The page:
The kind of hope we’re talking about this morning is more than a flimsy wish thrown out on the wind. It is the substance upon which we are staking our lives when we sing, “My hope is built on nothing less than Jesus blood and righteousness.”  That’s what Paul wrote about in 1 Cor 15: If only for this life we have hope in Christ, we are to be pitied more than all men. But Christ has indeed been raised from the dead, the firstfruits of those who have fallen asleep. (1 Cor 15:19-20)

The substance of our hope is the resurrection of Jesus Christ. And so, when we say “I hope” our confidence is absolute. It is based on the infallible promise of God.

The apostle Paul describes the key role of hope in our lives: Therefore, since we have been justified through faith, we have peace with God through our Lord Jesus Christ, through whom we have gained access by faith into this grace in which we now stand. And we rejoice in the hope of the glory of God. Not only so, but we also rejoice in our sufferings, because we know that suffering produces perseverance; perseverance, character; and character, hope. And hope does not disappoint us, because God has poured out his love into our hearts by the Holy Spirit, whom he has given us. (Rom 5:1-5)

I love how he said, “And hope does not disappoint us.” You may have been disappointed by lots of things in this life, but your hope in God will never disappoint. Why? Because this hope flows out of God’s love that has been poured into our hearts by the Holy Spirit.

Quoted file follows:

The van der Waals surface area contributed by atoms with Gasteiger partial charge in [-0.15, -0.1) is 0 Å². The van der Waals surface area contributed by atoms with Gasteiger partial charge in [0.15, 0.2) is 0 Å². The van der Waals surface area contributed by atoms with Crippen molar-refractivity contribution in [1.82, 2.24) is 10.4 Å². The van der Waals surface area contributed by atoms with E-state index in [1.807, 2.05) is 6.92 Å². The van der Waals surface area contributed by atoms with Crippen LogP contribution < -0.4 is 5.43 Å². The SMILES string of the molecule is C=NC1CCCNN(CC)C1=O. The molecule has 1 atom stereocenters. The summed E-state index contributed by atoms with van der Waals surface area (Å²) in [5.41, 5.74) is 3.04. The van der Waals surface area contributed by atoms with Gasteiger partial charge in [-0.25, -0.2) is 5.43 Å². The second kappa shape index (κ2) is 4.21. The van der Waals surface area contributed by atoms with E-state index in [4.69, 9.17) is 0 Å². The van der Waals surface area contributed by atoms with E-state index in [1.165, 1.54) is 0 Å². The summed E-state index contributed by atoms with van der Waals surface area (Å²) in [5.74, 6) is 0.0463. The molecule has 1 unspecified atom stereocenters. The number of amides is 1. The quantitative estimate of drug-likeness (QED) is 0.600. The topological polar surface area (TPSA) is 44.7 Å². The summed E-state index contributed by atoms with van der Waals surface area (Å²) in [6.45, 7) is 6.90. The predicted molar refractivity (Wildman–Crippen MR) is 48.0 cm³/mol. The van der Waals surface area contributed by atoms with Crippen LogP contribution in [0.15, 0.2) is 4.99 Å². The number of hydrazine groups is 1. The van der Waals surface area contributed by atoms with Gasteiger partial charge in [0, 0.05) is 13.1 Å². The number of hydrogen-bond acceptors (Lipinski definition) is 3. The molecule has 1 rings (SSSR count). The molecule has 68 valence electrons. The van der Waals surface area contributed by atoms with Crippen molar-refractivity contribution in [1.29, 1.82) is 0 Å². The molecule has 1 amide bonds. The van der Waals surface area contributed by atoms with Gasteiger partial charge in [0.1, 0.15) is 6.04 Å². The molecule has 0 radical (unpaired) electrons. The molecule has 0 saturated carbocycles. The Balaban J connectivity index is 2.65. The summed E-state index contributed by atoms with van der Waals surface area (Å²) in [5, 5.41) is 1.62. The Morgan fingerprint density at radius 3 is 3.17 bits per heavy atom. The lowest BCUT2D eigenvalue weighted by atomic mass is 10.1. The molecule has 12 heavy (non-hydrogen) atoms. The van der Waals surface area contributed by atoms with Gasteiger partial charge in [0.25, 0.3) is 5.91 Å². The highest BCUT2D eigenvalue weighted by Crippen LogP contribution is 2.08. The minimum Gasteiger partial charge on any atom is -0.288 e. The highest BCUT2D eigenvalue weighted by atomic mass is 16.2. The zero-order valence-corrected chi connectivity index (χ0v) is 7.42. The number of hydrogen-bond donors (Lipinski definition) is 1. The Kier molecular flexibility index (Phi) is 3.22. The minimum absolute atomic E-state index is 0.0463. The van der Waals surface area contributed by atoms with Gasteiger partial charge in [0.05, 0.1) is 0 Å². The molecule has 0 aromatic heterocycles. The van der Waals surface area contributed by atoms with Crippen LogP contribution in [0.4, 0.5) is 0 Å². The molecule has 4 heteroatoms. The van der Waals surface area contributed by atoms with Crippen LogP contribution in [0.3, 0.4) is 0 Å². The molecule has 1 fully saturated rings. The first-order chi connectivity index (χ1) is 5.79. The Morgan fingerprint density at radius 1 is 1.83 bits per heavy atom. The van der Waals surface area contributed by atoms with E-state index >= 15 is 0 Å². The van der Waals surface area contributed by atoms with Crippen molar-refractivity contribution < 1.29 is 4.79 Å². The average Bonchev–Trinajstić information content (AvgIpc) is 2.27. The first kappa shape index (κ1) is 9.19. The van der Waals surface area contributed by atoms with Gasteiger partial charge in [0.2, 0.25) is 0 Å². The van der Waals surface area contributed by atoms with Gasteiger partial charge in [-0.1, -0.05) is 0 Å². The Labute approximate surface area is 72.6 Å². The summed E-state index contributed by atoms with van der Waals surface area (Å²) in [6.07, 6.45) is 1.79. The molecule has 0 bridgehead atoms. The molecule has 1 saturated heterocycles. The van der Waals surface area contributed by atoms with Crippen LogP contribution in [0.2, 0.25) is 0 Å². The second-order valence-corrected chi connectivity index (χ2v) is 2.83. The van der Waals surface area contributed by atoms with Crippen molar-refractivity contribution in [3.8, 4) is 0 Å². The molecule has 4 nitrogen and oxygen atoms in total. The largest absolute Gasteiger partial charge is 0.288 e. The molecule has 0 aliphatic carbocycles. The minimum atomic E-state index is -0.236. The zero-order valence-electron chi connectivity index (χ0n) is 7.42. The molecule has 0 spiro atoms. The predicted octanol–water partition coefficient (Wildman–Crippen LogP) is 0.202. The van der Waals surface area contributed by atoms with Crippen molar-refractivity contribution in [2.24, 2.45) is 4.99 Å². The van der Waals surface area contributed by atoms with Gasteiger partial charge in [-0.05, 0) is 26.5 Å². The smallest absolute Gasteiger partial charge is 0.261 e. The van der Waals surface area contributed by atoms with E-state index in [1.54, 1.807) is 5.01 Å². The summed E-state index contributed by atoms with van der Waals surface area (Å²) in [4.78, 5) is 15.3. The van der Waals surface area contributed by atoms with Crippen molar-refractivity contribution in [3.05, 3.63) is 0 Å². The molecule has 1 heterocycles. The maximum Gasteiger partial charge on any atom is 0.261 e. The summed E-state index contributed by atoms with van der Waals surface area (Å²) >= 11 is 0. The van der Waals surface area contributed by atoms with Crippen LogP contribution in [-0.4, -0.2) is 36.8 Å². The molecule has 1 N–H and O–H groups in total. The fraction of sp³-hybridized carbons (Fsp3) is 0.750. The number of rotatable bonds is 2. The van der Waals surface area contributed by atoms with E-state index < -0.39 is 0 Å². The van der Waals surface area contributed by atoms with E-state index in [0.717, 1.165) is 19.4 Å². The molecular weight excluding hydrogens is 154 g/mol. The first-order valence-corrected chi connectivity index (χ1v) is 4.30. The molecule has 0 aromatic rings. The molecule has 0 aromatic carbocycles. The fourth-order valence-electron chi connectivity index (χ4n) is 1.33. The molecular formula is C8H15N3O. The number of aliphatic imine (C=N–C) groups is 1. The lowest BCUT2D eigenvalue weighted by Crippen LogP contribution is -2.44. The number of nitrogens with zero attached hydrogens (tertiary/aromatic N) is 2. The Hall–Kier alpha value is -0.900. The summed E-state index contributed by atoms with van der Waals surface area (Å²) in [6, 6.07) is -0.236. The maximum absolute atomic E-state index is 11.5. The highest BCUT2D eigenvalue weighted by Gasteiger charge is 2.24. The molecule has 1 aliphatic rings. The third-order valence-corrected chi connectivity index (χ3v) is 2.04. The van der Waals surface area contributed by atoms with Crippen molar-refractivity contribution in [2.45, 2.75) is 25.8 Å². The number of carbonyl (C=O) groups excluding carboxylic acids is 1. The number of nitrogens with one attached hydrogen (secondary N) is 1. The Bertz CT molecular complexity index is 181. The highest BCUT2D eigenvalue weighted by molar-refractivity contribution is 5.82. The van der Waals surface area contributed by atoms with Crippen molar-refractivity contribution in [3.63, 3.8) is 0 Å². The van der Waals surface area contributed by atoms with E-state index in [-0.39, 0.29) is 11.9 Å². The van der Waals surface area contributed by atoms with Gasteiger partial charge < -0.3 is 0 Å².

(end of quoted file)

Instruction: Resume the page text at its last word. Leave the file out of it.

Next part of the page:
Hope is the wellspring of faith and love: We always thank God, the Father of our Lord Jesus Christ, when we pray for you, because we have heard of your faith in Christ Jesus and of the love you have for all the saints—the faith and love that spring from the hope that is stored up for you in heaven and that you have already heard about in the word of truth, the gospel that has come to you. (Col 1:3-6)

Again, this trio of faith and hope and love. Faith and love spring from hope. And this hope is stored up for you in heaven. If our hope is built on anything less, it is as fragile and vulnerable as a turtle crossing an eight-lane highway. But the hope we’re talking about this morning is solid and enduring.

Listen to how Peter describes the effect of hope: Praise be to the God and Father of our Lord Jesus Christ! In his great mercy he has given us new birth into a living hope through the resurrection of Jesus Christ from the dead, and into an inheritance that can never perish, spoil or fade—kept in heaven for you, who through faith are shielded by God’s power until the coming of the salvation that is ready to be revealed in the last time. (1 Peter 1:3-5) This is a living hope, built on the resurrection of Jesus Christ, kept in heaven, shielded by God’s power. This is something you can stake your life upon.

There are some enemies of hope, and too many times we lose hope because we don’t pay attention to the things going on in our lives that threaten it.